# Posts tagged as “greedy”

There is a tree (i.e., a connected, undirected graph with no cycles) structure country network consisting of n cities numbered from 0 to n - 1 and exactly n - 1 roads. The capital city is city 0. You are given a 2D integer array roads where roads[i] = [ai, bi] denotes that there exists a bidirectional road connecting cities ai and bi.

There is a meeting for the representatives of each city. The meeting is in the capital city.

There is a car in each city. You are given an integer seats that indicates the number of seats in each car.

A representative can use the car in their city to travel or change the car and ride with another representative. The cost of traveling between two cities is one liter of fuel.

Return the minimum number of liters of fuel to reach the capital city.

Example 1:

Input: roads = [[0,1],[0,2],[0,3]], seats = 5
Output: 3
Explanation:
- Representative1 goes directly to the capital with 1 liter of fuel.
- Representative2 goes directly to the capital with 1 liter of fuel.
- Representative3 goes directly to the capital with 1 liter of fuel.
It costs 3 liters of fuel at minimum.
It can be proven that 3 is the minimum number of liters of fuel needed.


Example 2:

Input: roads = [[3,1],[3,2],[1,0],[0,4],[0,5],[4,6]], seats = 2
Output: 7
Explanation:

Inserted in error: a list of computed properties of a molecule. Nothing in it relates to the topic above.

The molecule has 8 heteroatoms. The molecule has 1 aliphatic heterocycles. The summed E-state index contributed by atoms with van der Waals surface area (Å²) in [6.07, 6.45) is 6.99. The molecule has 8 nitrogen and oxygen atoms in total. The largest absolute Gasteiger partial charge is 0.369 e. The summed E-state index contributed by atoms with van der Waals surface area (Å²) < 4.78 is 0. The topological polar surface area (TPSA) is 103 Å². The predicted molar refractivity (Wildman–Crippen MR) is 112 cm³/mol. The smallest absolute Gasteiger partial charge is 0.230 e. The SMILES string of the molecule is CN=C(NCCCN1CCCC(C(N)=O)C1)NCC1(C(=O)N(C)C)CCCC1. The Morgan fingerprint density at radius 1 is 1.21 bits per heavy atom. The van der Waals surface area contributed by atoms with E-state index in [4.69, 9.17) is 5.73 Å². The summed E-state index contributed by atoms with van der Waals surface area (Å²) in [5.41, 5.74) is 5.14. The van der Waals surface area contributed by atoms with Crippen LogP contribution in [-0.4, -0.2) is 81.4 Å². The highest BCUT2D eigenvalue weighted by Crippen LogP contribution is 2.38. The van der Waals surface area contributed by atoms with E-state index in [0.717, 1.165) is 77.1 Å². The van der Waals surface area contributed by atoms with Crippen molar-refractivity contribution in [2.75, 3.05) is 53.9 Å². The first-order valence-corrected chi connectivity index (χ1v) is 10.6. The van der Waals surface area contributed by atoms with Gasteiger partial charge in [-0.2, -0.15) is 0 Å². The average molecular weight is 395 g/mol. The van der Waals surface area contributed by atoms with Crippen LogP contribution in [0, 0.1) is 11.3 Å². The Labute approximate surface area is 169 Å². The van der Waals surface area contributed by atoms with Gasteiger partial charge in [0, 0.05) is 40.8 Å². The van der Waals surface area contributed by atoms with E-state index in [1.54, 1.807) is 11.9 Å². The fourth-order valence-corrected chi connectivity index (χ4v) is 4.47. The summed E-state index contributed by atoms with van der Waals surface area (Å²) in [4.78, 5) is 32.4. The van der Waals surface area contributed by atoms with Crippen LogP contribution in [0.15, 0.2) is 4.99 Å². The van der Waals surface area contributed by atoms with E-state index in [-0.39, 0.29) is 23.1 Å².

- Representative2 goes directly to city 3 with 1 liter of fuel.
- Representative2 and representative3 go together to city 1 with 1 liter of fuel.
- Representative2 and representative3 go together to the capital with 1 liter of fuel.
- Representative1 goes directly to the capital with 1 liter of fuel.
- Representative5 goes directly to the capital with 1 liter of fuel.
- Representative6 goes directly to city 4 with 1 liter of fuel.
- Representative4 and representative6 go together to the capital with 1 liter of fuel.
It costs 7 liters of fuel at minimum.
It can be proven that 7 is the minimum number of liters of fuel needed.


Example 3:

Input: roads = [], seats = 1
Output: 0
Explanation: No representatives need to travel to the capital city.


Constraints:

• 1 <= n <= 105
• roads.length == n - 1
• roads[i].length == 2
• 0 <= ai, bi < n
• ai != bi
• roads represents a valid tree.
• 1 <= seats <= 105

## Solution: Greedy + DFS

To reach the minimum cost, we must share cars if possible, say X reps from children nodes to an intermediate node u on the way towards capital 0. Then they all changes cars at node u, and we need (X + 1) // seats cars/fuel from u to 0.

We use DFS to count # of reps at each node u while accumulating the total cost.

Time complexity: O(n)
Space complexity: O(n)

## C++

You are given an integer array nums of size n.

Consider a non-empty subarray from nums that has the maximum possible bitwise AND.